I’ve got no business writing. Dirty dishes are stacked in the sink. The hand washables haven’t been washed. Finances need tending to. Bank transfers. Checks written to Weight Watchers, the IRS, and the state of Illinois.
I knew this when I got home, but I didn’t care. I dropped my bags on the floor, traded a vintage tweed blazer for jeans and boots, and headed back out the door. To walk. First to the produce market. Then on to the bank to deposit checks – dropping my groceries in the car – so I wouldn’t have to stop.
Neither of these errands was particularly necessary. I really need to go to Costco and Trader Joes. But I was “called” to walk instead. It’s been happening a lot lately.
Just like when my ex first asked for a divorce. I’ve written about this before. I walked constantly, talking on the phone to one of my girlfriends – Sarah, Angela or Kate. Kristen, Lisa or Pam – and more often, to my divorce buddy, Michael.
Lately I don’t talk. I listen instead. To the Talking Heads, over and over – Stop Making Sense. I wasn’t aware that I was…
I remember telling Michael, and others I was “ahead” of on the divorce trajectory, that walking is the only thing that makes sense.
I’m just surprised to be here again. The frenzied rush to move, pushing aside all other responsibilities. To feel the crisp, cold air cutting through my jeans. My hands and cheeks flushed with blood. My size 6 ½ feet rising and falling on concrete.
It’s not just any movement. It’s the specific action of walking. It feels so familiar in my body. Fluid. All four quadrants engaged at once.
And it has to be outside – no matter the temperature or conditions. Outside of my home. Outside of myself.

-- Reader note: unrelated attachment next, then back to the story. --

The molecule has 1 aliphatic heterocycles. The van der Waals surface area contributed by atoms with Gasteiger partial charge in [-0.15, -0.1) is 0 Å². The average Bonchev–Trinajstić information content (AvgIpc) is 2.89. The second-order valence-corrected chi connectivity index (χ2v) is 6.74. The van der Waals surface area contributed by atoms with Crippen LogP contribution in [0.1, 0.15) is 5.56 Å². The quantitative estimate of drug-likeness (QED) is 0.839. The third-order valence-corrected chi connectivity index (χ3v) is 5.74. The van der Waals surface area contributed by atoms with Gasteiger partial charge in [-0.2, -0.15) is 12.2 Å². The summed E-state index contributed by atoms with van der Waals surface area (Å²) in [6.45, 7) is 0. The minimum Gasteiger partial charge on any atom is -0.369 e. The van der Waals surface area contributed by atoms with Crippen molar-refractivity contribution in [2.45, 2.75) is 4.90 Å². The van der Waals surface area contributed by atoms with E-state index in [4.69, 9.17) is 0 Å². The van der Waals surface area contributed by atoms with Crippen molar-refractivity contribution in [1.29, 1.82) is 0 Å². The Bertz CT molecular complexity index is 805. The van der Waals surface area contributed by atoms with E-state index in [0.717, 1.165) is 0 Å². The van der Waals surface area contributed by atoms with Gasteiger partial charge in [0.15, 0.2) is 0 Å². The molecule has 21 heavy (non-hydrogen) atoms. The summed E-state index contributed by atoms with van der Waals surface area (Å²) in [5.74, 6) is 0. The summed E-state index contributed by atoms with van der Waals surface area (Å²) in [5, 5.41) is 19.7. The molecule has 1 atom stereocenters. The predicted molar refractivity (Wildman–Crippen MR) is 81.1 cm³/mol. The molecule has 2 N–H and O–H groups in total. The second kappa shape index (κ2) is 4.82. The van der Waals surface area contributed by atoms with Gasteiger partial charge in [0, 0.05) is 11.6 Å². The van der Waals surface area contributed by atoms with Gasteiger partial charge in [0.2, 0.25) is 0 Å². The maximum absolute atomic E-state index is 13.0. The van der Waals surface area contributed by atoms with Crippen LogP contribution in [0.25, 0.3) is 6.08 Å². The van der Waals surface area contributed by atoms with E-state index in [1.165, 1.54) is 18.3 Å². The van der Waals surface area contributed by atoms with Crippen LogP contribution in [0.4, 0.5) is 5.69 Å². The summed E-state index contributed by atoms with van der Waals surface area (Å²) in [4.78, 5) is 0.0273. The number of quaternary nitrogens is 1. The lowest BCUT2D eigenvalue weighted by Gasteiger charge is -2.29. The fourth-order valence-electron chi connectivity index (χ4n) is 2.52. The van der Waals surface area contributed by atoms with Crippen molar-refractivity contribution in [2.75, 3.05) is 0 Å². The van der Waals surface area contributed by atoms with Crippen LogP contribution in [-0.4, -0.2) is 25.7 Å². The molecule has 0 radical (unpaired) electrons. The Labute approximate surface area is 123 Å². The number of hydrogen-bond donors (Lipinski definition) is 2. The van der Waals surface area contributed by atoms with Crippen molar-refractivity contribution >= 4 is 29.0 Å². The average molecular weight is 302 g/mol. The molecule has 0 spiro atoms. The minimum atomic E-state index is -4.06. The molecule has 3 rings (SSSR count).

Which begs the question, what’s going on inside?
Quite simply, I’m lonely.
Not all the time. Mostly when my days wind down. When things go quiet.
My waking hours are busy, often joyous. Filled with work and play. Service. Friends. But when I come home, it is me, alone. It still feels new. Uncomfortable.
I grew used to another presence in the house. Another someone at the dinner table. Reading in the bedroom or tinkering in the garage.
In these moments I want to call my ex. I want to call my old divorce buddy. I want to call the cute boy down South who I knew for two days.
Naming them in quick succession, I am aware they are all one. Each with the potential to take me out of me. Or more specifically, out of my feelings of lonely. Because each of them did – for a time, once upon a time.
In my twenties I used to smile and dial down a list of men I’d been with, looking for one to “make it ok.” To tell me I was ok. Today I know better. That it’s nobody’s job. And that the asking puts me in a weakened state – vulnerable, powerless and dependent.
But my brain is like a rubber band. It snaps back to that old idea that somehow the answer to loneliness might be outside of me.
So why the walking?
In her book, Finding Water – the second in The Artist’s Way trilogy – Julia Cameron includes walking as one of the core practices, right along with Artist Dates and Morning Pages. She notes that “spiritual seekers have always walked.” And “We do not come home the same as we set out…
“When we walk by ourselves, we find ourselves companioned. We set out alone but soon sense that the Divine is close at hand. It comes as intuition, as insight, as sudden conclusion…Without shame or scolding, walking puts a gentle end to self-involvement.”
Perhaps that’s it. Maybe I do feel a little less alone. A little more “with” myself when I walk.
And when I’m done, the dishes will be waiting. The “to-do” list. Even the loneliness. But somehow, I’m just a little more equipped to handle it all.